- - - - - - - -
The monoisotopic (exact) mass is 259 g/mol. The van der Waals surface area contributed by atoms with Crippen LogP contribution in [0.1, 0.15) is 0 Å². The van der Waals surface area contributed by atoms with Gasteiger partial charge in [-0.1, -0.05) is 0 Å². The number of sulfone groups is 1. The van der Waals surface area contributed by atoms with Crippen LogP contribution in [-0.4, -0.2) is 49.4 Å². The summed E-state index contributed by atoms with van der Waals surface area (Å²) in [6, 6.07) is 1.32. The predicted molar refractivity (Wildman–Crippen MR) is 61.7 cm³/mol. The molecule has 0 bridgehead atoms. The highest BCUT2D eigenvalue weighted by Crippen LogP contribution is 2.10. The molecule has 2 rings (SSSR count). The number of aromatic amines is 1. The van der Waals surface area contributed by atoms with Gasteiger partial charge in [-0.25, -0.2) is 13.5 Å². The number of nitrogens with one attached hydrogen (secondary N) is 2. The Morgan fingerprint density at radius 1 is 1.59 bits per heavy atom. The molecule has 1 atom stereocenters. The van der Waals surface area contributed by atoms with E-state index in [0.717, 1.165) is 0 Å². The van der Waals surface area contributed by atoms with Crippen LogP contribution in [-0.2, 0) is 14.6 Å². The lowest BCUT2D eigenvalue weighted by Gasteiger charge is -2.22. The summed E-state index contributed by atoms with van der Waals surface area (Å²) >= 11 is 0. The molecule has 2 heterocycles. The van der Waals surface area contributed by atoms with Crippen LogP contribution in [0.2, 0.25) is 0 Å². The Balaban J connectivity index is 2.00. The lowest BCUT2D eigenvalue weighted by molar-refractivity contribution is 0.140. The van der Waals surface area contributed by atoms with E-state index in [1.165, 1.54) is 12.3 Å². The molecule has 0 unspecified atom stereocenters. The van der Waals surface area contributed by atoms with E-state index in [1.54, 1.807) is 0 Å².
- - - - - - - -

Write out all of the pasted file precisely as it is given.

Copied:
The monoisotopic (exact) mass is 259 g/mol. The van der Waals surface area contributed by atoms with Crippen LogP contribution in [0.1, 0.15) is 0 Å². The van der Waals surface area contributed by atoms with Gasteiger partial charge in [-0.1, -0.05) is 0 Å². The number of sulfone groups is 1. The van der Waals surface area contributed by atoms with Crippen LogP contribution in [-0.4, -0.2) is 49.4 Å². The summed E-state index contributed by atoms with van der Waals surface area (Å²) in [6, 6.07) is 1.32. The predicted molar refractivity (Wildman–Crippen MR) is 61.7 cm³/mol. The molecule has 0 bridgehead atoms. The highest BCUT2D eigenvalue weighted by Crippen LogP contribution is 2.10. The molecule has 2 rings (SSSR count). The number of aromatic amines is 1. The van der Waals surface area contributed by atoms with Gasteiger partial charge in [-0.25, -0.2) is 13.5 Å². The number of nitrogens with one attached hydrogen (secondary N) is 2. The Morgan fingerprint density at radius 1 is 1.59 bits per heavy atom. The molecule has 1 atom stereocenters. The van der Waals surface area contributed by atoms with E-state index in [0.717, 1.165) is 0 Å². The van der Waals surface area contributed by atoms with Crippen LogP contribution in [-0.2, 0) is 14.6 Å². The lowest BCUT2D eigenvalue weighted by Gasteiger charge is -2.22. The summed E-state index contributed by atoms with van der Waals surface area (Å²) >= 11 is 0. The molecule has 2 heterocycles. The van der Waals surface area contributed by atoms with Crippen LogP contribution in [0.2, 0.25) is 0 Å². The Balaban J connectivity index is 2.00. The lowest BCUT2D eigenvalue weighted by molar-refractivity contribution is 0.140. The van der Waals surface area contributed by atoms with E-state index in [1.165, 1.54) is 12.3 Å². The molecule has 0 unspecified atom stereocenters. The van der Waals surface area contributed by atoms with E-state index in [1.54, 1.807) is 0 Å².